Motivating entrepreneurial behaviour
Although South Africa has one of the highest levels of unemployment in the world, it also has one of the lowest levels of entrepreneurial behaviour. In fact, according to the 2006 Global Entrepreneurship Monitor (GEM) Report, South Africa has a very low level of entrepreneurial behaviour even when compared to other developing countries.
Research undertaken by Brendan le Grange for his GIBS MBA thesis shows that programmes aimed at encouraging entrepreneurship rarely consider motivation as a vital ingredient for the successful creation of new ventures. In South Africa this is important because long-term unemployment can reduce a would-be entrepreneur’s motivation to start a new venture. While short, unexpected periods of unemployment can actually encourage entrepreneurship, long periods do not.
Le Grange’s research examined the value that unemployed individuals place on selfemployment, their perception of the level of risk involved in entrepreneurship and the degree to which, if at all, they preferred structured environments to unstructured ones. Although the respondents were exclusively looking for formal employment, it was found that a significant proportion of them would actually prefer to be self-employed.
This disconnect between the desires of this group and their actions would have been explained had the group felt incompetent or unqualified to pursue entrepreneurship. However, while it is true that self-employment was viewed as difficult and risky, 80% of respondents were confident in their ability to pursue it as a career path. The disconnect would also have been explained had the group lacked access to the capital they needed to start a new venture. Again however, this did not appear to be a major factor since few members of the group were pursuing employment to build capital reserves or had ever actively sought funding. Where the ability and opportunity to act exist but no action takes place, a lack of motivation is usually the cause.
Excessive levels of unemployment are not only a symptom of slow economic growth, but also a potential cause of it. When a population is not gainfully employed it loses competitiveness, on-the-job learning and skills development and work experience. In an individual, consistently unsuccessful job searches can lead to lower expectations for the future and a lower sense of self-efficacy, which in turn destroy the motivation to create new ventures. This is true even when the goal of self-employment is seen as an attractive option.
However, le Grange’s research suggests that motivation can be re-built or that where internal motivation is lacking it can be replaced by external motivation. Positive feedback and a series of small successes can be used to reverse the psychological damage caused by long-term unemployment. There are two theories which cover an individual’s motivation to pursue a goal, namely goalsetting theory and self-determination theory. Goal-setting theory posits that all consciously-motivated behaviour is goal-oriented and that the achievement of these goals is contingent upon feedback, commitment, abil- ity and task complexity. Self-determination theory states that motivation can be initiated internally or externally, however internally regulated motivation leads to a deeper commitment and the desire to go beyond the confines of the tasks specified in the goal.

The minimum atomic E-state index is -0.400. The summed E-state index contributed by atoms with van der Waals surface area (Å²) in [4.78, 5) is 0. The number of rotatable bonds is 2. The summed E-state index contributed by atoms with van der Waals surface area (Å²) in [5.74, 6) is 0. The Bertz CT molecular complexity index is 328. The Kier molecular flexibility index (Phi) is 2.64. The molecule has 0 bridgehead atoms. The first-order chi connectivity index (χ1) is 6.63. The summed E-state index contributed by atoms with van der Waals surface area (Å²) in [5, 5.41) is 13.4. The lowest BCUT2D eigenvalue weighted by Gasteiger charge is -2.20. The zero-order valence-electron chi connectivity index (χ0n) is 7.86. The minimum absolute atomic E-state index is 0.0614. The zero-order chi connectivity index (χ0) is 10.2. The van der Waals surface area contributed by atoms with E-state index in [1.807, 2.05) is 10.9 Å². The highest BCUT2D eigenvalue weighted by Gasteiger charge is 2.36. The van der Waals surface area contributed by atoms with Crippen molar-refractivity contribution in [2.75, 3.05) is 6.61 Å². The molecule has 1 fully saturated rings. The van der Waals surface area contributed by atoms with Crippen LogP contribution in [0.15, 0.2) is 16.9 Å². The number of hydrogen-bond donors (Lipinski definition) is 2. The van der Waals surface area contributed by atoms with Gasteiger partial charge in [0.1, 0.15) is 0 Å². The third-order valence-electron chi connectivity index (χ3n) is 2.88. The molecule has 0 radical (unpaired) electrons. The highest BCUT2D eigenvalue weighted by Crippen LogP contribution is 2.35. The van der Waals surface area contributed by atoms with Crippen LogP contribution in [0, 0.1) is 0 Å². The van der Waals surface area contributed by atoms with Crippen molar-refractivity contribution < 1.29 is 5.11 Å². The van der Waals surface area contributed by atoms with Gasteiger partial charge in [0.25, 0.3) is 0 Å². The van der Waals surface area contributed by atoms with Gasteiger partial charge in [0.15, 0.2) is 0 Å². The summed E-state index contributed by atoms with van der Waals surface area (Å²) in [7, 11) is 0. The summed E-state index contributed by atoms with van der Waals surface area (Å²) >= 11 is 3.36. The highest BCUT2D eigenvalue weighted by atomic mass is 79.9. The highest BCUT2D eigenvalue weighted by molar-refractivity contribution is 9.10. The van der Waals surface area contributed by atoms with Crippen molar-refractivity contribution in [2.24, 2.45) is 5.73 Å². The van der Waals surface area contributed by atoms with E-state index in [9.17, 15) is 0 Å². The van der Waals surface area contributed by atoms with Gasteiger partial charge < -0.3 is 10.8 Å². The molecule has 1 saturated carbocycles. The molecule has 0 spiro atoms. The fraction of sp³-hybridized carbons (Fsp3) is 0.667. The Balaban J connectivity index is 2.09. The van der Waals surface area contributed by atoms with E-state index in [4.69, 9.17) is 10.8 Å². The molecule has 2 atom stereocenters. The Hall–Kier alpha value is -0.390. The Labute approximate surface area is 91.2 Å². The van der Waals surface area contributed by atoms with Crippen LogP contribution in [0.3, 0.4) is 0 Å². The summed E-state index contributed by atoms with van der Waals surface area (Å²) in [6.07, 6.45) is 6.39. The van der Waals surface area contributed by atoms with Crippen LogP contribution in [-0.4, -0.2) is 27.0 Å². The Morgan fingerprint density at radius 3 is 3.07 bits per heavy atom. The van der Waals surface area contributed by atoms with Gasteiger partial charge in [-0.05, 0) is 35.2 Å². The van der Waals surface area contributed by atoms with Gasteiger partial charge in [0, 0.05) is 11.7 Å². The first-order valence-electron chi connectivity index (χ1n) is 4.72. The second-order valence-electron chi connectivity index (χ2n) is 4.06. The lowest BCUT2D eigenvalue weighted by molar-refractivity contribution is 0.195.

Therefore, even where a goal is set by an external agent it can be as motivating as a goal set by the individual herself – provided it is communicated correctly, comes from a legitimate source and is internalised. All of these factors combine to provide significant reasons for developing structured programmes that motivate people to pursue entrepreneurship.
This resonates with the research where the major factor holding back the wouldbe entrepreneurs was, in fact, found to be a strong preference for structure in the work place. The majority of would-be entrepreneurs preferred structured work environments, preferred following instructions rather than giving them and preferred tackling multiple small tasks rather than single large ones.
Programmes aimed at developing entrepreneurship therefore need to provide a structured format that will lead new entrepreneurs through the early stages of exploration, start-up and growth. The psychological benefits of positive feedback and the achievement of multiple, small goals would overcome the psychological damage caused by long periods of unemployment.
Should these insights be applied by institutions such as the Department of Labour, the new approach could go a long way in promoting entrepreneurial motivation and subsequently entrepreneurial action, thereby lowering the overwhelming number of unemployed in South Africa.
New approach could lower unemployment.